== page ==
Harvard Hires Ex-Hedge-Fund Manager Bhatia in Expansion

Harvard Management Co., which oversees the endowment of the world’s richest university with $30.7 billion, hired Sanjiv Bhatia and three other portfolio managers as it expands it stock markets team.

Bhatia, who once headed the Asia office of Minnetonka, Minnesota-based hedge fund Deephaven Capital Management LLC, started this month as portfolio manager for emerging markets stocks, Harvard Management said today. The endowment also hired Al-Wadhah Al-Adawi, formerly at GLG Partners Inc., Amit Tiwari, who used to work at the Lakshmi Mittal family office, and Srdjan Tanjga, most recently at 40 North Industries LLC.

“These new colleagues bring a remarkable breadth of experience and expertise in emerging markets and international equities,” Stephen Blyth, head of public markets at the endowment, said in a statement. “They will further increase our ability to take advantage of investment opportunities across global equity markets to deliver superior investment returns.”

Harvard allocates more capital to international stocks, including emerging markets, than many of its peers, it said in an annual report released in September. Underperformance of emerging markets public equities contributed to a 0.05 percent loss on its investments for the year ended June 30.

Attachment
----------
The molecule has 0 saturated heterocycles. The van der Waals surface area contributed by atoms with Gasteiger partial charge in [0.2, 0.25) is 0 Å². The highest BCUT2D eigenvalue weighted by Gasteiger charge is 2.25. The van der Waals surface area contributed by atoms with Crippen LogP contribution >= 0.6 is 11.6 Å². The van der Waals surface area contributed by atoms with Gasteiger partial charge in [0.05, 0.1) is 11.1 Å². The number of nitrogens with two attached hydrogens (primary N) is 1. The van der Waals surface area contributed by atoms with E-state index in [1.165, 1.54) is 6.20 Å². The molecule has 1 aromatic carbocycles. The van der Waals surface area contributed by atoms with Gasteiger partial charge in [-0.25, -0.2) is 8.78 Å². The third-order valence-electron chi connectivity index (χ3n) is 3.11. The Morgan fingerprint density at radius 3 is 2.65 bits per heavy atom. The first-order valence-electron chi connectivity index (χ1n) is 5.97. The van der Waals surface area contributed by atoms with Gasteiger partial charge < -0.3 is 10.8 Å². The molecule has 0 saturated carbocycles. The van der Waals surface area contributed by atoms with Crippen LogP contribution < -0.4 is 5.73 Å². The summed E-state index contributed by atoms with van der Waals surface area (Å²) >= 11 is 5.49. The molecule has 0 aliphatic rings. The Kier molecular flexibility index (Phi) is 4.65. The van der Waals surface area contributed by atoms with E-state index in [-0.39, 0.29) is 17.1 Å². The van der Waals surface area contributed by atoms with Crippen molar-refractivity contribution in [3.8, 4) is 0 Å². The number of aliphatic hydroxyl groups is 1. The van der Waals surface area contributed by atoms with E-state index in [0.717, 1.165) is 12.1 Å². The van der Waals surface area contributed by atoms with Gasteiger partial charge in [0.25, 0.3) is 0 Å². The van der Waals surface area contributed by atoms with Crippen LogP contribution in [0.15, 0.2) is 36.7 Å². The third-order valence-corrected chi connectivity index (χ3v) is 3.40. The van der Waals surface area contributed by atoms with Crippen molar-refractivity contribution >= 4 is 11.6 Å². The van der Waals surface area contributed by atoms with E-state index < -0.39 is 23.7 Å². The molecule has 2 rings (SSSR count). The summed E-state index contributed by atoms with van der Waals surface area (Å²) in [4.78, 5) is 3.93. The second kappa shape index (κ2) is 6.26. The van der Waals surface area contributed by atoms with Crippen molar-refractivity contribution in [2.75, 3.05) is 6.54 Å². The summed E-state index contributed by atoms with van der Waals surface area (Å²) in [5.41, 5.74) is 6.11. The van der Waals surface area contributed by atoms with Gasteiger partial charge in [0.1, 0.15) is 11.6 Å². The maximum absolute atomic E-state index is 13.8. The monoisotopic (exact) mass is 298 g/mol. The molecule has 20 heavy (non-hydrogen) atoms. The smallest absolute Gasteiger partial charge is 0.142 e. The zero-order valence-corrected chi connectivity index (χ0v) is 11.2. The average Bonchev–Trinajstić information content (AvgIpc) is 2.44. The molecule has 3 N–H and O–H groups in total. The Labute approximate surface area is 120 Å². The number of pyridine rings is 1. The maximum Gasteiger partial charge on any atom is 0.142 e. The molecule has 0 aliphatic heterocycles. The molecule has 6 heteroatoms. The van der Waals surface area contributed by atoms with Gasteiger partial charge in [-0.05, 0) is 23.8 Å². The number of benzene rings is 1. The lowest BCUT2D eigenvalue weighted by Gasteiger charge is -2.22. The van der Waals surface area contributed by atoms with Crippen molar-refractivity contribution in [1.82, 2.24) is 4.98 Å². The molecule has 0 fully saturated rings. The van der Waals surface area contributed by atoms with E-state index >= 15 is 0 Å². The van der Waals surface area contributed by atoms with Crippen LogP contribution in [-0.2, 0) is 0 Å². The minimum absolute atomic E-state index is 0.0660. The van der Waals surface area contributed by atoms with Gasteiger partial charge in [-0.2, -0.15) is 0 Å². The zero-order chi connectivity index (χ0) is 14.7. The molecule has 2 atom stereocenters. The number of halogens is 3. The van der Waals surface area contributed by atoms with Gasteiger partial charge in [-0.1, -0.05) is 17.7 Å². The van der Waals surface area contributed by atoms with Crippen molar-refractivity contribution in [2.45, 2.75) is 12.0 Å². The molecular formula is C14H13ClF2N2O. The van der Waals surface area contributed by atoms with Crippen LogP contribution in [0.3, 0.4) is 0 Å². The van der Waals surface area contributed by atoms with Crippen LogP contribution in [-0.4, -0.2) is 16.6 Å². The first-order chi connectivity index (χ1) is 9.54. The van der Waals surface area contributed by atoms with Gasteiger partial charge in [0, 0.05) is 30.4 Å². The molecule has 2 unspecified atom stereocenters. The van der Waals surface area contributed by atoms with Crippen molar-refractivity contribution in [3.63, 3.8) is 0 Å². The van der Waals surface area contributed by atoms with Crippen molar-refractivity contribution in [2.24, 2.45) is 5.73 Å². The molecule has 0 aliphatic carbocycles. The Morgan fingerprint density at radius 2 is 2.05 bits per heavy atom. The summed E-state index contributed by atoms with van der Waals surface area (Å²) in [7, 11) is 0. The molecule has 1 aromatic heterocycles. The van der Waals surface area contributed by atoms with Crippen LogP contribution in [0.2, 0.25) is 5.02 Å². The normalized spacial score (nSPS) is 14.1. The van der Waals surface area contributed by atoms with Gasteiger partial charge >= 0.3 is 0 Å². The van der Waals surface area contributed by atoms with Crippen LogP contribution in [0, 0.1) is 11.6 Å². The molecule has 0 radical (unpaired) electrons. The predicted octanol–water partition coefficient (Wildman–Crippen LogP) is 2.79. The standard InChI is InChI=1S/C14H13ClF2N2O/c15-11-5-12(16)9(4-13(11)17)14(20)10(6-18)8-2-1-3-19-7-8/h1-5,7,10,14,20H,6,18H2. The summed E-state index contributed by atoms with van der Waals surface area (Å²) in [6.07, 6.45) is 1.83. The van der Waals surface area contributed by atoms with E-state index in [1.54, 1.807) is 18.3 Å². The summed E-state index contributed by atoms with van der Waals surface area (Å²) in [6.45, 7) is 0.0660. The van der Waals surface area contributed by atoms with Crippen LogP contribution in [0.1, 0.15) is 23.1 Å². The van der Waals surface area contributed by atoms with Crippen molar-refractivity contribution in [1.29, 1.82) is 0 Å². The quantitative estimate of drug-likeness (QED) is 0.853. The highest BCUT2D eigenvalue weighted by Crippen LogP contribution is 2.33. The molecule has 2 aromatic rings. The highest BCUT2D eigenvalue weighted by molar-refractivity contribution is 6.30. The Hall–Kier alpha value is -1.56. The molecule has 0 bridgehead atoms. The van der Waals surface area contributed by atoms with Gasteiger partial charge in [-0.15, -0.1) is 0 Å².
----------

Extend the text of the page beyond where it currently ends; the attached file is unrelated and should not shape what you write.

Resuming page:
Endowments and foundations had the worst returns of any class of institutional investors in the year through June, gaining 0.37 percent, consulting firm Wilshire Associates said in an Aug. 6 report.

Emerging Markets

“If chosen and executed well, emerging markets investments are poised to benefit from the phenomenal rate of change in local, regional, and global businesses worldwide and will be one of the key drivers of our portfolio’s future performance,” Harvard Management President Jane Mendillo said in the report.

Bhatia, who worked for 12 years at Goldman Sachs Group Inc., joined Deephaven in 2005 and left the U.S. hedge fund in July 2008 to start his own company, Isometric Investment Advisors Ltd. in Hong Kong.

He closed down the hedge fund that invested in Asian companies affected by catalysts such as mergers and reorganizations in December 2011 after FRM Capital Advisors Ltd. in London, which accounted for about 80 percent of its assets, decided to invest its money elsewhere.

The holder of a master’s degree in mathematics from Cambridge University, he worked a short stint after the closure at CQS (U.K.) LLP, the money-manager founded by Michael Hintze, before joining Harvard Management.

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